Apple stock’s market cap climbed to the point where that single company exceeded the size of the entire Russell 2000 last month, the most commonly referenced index of smaller stocks.
One stock worth more than 2,000 others.
That May day, when Apple and the Russell 2000 were each worth about $2.2trn, was a watershed moment. Perhaps it will one day be looked at with the benefit of hindsight as “that is when we should have known” that small caps were attractive.
Perhaps this circumstance should not come as a total surprise. Small caps, based on the SPDR Russell 2000 US Small Cap UCITS ETF (R2US), trade only slightly above their price of nearly five years ago, during the summer of 2018. Meanwhile, Apple’s stock price is up fourfold over that time.
After several years of watching a small number of huge stocks get even bigger while the broader market fails to keep up, financial advisers may be understandably shy about embracing small cap investing.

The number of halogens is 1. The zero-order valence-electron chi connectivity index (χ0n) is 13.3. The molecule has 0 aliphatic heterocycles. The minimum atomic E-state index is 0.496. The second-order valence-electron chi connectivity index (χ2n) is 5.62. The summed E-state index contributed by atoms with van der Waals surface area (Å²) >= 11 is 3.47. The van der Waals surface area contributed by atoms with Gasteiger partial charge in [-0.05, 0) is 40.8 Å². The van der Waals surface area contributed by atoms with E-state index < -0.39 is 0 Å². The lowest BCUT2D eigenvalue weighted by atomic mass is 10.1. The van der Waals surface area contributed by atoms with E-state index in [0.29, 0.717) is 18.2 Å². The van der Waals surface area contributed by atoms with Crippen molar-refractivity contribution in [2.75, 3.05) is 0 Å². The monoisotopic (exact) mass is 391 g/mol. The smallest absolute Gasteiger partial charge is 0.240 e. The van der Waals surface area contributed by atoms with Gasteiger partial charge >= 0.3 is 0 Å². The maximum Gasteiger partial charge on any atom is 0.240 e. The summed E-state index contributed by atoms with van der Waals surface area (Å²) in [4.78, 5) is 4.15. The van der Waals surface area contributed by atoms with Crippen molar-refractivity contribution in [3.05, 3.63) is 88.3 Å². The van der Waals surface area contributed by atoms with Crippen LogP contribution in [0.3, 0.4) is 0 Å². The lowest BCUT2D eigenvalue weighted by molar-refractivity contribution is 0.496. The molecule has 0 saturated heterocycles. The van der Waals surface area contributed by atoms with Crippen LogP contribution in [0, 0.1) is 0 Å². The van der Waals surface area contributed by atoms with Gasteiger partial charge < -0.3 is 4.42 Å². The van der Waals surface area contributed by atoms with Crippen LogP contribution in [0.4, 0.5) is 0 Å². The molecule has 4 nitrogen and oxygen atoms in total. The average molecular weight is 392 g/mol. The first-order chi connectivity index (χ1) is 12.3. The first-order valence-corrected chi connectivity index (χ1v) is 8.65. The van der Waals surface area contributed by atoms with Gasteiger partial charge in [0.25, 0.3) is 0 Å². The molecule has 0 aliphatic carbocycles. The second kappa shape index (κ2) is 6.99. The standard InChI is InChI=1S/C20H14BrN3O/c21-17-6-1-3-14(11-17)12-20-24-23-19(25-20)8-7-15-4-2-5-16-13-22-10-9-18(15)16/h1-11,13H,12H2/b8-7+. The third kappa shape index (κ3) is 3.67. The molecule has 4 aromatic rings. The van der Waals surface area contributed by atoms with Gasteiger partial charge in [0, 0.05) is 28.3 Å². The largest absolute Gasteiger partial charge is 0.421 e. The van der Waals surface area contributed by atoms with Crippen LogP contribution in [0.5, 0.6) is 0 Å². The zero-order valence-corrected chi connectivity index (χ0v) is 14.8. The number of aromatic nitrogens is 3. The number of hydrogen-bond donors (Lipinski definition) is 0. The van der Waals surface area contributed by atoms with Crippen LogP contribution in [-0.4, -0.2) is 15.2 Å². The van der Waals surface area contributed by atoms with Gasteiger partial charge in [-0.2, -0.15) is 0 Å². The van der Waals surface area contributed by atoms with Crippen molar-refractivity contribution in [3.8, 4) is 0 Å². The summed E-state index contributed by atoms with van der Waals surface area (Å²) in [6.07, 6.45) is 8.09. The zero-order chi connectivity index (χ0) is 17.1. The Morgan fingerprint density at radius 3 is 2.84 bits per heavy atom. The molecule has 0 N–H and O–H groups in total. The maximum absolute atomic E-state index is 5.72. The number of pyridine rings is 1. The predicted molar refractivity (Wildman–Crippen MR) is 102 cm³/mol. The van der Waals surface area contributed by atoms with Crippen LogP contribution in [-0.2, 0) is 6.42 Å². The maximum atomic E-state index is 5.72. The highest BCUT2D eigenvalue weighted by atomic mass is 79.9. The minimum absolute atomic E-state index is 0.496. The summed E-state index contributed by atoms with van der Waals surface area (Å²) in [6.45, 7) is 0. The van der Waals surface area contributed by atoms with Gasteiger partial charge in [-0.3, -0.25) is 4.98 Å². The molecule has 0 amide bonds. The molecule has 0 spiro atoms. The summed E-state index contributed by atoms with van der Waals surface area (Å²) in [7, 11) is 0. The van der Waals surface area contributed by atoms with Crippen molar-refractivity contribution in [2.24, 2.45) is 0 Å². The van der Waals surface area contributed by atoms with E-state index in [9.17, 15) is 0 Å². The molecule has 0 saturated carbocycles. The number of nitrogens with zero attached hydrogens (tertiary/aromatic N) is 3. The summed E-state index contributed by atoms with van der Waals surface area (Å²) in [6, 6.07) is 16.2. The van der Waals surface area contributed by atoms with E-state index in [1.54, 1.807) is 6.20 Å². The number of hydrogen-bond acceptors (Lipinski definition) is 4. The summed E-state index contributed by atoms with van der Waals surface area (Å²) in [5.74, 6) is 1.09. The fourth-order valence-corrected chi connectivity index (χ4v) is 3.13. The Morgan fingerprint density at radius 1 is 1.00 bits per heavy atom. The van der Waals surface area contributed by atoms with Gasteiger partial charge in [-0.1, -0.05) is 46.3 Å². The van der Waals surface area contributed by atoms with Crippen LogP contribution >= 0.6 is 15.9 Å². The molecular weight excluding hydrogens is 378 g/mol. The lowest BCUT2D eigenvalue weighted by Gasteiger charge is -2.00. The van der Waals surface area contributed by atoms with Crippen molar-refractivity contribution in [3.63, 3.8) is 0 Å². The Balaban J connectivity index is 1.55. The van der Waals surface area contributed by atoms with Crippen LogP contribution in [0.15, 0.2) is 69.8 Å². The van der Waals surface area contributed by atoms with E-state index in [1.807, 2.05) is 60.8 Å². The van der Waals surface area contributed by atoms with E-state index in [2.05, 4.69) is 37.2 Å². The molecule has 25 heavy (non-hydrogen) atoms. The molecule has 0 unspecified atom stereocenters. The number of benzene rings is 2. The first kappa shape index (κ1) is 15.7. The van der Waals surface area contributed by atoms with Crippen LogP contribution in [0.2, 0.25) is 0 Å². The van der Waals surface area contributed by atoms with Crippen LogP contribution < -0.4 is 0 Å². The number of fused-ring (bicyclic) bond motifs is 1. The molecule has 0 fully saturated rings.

However, they may finally have a solid valuation argument. According to data from Ycharts, R2US sells at just about 1x sales, compared to 2.5x for the iShares Core S&P 500 UCITS ETF (CSPX), and a hefty 4.3x for the Invesco EQQQ Nasdaq 100 UCITS ETF (EQQQ).
That gap may be enough for investors to start looking at small caps as a contrarian investment. Meanwhile, Apple checks in at a whopping 7.5x sales, and represents 12% of the weighting of EQQQ and more than 7% of CSPX.
Small cap stocks used to be the place advisers would go to seek above-average returns in exchange for above-average risk.
On a longer-term basis, perhaps years of disappointment in that regard are setting the stage to reverse.
If that does occur, advisers may look back at that day in May when one big-name stock was worth more than the entire bottom row of the classic “style box” and consider that the turning point.
This article was originally published on ETF.com